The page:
Checking my Fitbit, I circle the track near our elementary school a few more times; the Little League Fields are still, the concession stand boarded, the dugouts empty. One baseball-capped woman throws a Frisbee over and over to her golden lab, who races again and again, back and forth, back and forth. The playground is childless, swing set seats hang on idle chains, the wind rippling the soccer field.
My friend Leeanne and I walk down the center of Main Street; town is eerily quiet. In the silence we notice the paint peeling around a storefront window and a squirrel’s high wire act. We hear a woodpecker, his persistence admirable, drilling high in an oak.
I feel this emptiness, grieve the loss of the togetherness and community we have always enjoyed in my hometown. I am off-balance, out-of-sync, persistently fragile.
Then three weeks ago, my husband spotted a bald eagle soaring above the neighborhood and lake. High in the sky, the signature white head came into view each time he circled our direction.
What an inspiring, powerful symbol of resilience and survival–just what I need to think about during this time of isolation and struggle.
As we sat around our dinner table sharing lunch and dinner during the summer months of our childhood, my dad reported regularly about the wildlife he saw while planting corn, cultivating the fields, raking hay, or completing one of the many jobs he and my uncle were responsible for.
Dad loved the woods, the wildlife, the fawns he would gently move to the side of the fields he was working. He respected the barn snakes, teaching us to never hurt them, that they controlled the rodents and other pests. He cherished the rare sightings of the many birds we now regularly see: Sand Hill Cranes, Blue Herons, Canadian Geese all were unusual, and he made continual note of them. But he never spotted an eagle; how pleased and encouraged he would be by the solitary figure perched in the tree across the lake.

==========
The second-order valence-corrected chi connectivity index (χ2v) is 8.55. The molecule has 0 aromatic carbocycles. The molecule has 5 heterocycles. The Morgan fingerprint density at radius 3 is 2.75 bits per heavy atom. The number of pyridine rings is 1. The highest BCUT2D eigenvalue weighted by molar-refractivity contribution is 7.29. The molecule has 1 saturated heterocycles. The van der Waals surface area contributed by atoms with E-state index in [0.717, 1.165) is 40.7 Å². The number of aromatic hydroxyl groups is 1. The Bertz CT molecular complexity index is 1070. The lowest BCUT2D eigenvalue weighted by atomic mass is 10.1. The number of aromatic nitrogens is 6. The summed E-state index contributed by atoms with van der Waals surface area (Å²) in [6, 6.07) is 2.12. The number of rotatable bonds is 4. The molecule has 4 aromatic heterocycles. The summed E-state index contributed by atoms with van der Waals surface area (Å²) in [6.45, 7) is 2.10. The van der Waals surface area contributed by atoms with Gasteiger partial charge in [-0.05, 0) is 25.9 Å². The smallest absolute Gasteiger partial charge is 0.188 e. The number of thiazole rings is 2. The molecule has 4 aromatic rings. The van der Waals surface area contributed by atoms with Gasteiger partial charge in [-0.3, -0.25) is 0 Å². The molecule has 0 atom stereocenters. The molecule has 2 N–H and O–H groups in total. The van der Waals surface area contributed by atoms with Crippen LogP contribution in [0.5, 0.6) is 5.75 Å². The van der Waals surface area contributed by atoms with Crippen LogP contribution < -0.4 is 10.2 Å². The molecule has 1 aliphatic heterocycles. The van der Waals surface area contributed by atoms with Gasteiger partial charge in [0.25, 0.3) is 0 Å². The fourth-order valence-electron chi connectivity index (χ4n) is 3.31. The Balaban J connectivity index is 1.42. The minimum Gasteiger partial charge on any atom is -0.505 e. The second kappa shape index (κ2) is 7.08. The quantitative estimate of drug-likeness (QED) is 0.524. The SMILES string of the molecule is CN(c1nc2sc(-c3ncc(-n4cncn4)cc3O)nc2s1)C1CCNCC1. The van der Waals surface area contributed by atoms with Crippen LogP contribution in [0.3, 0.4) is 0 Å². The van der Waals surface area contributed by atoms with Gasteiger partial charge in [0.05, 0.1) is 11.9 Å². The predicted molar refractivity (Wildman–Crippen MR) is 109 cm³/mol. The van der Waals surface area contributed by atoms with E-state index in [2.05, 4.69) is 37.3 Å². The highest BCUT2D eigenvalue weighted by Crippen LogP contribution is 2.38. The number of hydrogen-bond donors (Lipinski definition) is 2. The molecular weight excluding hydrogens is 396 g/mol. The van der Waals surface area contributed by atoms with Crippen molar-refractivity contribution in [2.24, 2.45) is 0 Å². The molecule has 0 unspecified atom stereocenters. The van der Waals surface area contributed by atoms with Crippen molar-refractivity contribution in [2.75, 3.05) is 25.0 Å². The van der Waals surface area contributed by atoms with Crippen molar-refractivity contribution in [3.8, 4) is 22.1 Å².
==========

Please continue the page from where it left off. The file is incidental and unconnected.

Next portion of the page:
We too will survive this time of endangerment, and someday soon we will tell of the challenges and of our recovery.
And of our continued hope for the future.
It’s a Fine Life.
By Kathleen Oswalt-Forsythe © May 8, 2020
Some Stories of Survival and Overcoming Hardship
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The amazing story of the US Rowing Team and the 1936 Olympic Race. It is one of my son’s favorite books.
I just finished reading this fictional story of homesteading in Alaska during the 1970s. The main character’s resilience and survival of not only the wilderness but an abusive situation is inspiring.
Another amazing survival story. I respect the author’s passion for becoming educated against all kinds of odds.
2 Replies to “Hope for the Future”
Love this, Kath.
Thanks, Annette. We will survive. Of this, I am sure.